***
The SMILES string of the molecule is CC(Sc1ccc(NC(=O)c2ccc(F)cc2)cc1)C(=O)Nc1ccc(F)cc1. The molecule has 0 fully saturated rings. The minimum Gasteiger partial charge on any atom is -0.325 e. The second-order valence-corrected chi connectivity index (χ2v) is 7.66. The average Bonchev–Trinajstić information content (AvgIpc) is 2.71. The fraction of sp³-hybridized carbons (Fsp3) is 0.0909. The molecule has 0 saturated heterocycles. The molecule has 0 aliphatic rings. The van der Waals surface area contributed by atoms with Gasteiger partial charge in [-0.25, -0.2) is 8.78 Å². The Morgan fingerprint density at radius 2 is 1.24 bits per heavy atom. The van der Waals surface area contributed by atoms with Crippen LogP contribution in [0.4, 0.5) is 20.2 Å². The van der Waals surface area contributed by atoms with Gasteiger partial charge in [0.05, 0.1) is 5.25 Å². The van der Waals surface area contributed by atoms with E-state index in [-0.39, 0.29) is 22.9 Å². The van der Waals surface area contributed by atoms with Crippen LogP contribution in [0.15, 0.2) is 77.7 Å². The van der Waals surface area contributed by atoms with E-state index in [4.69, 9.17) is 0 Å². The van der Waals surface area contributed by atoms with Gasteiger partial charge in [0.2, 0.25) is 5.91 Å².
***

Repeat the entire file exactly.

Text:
The SMILES string of the molecule is CC(Sc1ccc(NC(=O)c2ccc(F)cc2)cc1)C(=O)Nc1ccc(F)cc1. The molecule has 0 fully saturated rings. The minimum Gasteiger partial charge on any atom is -0.325 e. The second-order valence-corrected chi connectivity index (χ2v) is 7.66. The average Bonchev–Trinajstić information content (AvgIpc) is 2.71. The fraction of sp³-hybridized carbons (Fsp3) is 0.0909. The molecule has 0 saturated heterocycles. The molecule has 0 aliphatic rings. The van der Waals surface area contributed by atoms with Gasteiger partial charge in [-0.25, -0.2) is 8.78 Å². The Morgan fingerprint density at radius 2 is 1.24 bits per heavy atom. The van der Waals surface area contributed by atoms with Crippen LogP contribution in [0.4, 0.5) is 20.2 Å². The van der Waals surface area contributed by atoms with Gasteiger partial charge in [0.05, 0.1) is 5.25 Å². The van der Waals surface area contributed by atoms with E-state index in [-0.39, 0.29) is 22.9 Å². The van der Waals surface area contributed by atoms with Crippen LogP contribution in [0.15, 0.2) is 77.7 Å². The van der Waals surface area contributed by atoms with E-state index in [4.69, 9.17) is 0 Å². The van der Waals surface area contributed by atoms with Gasteiger partial charge in [0.2, 0.25) is 5.91 Å².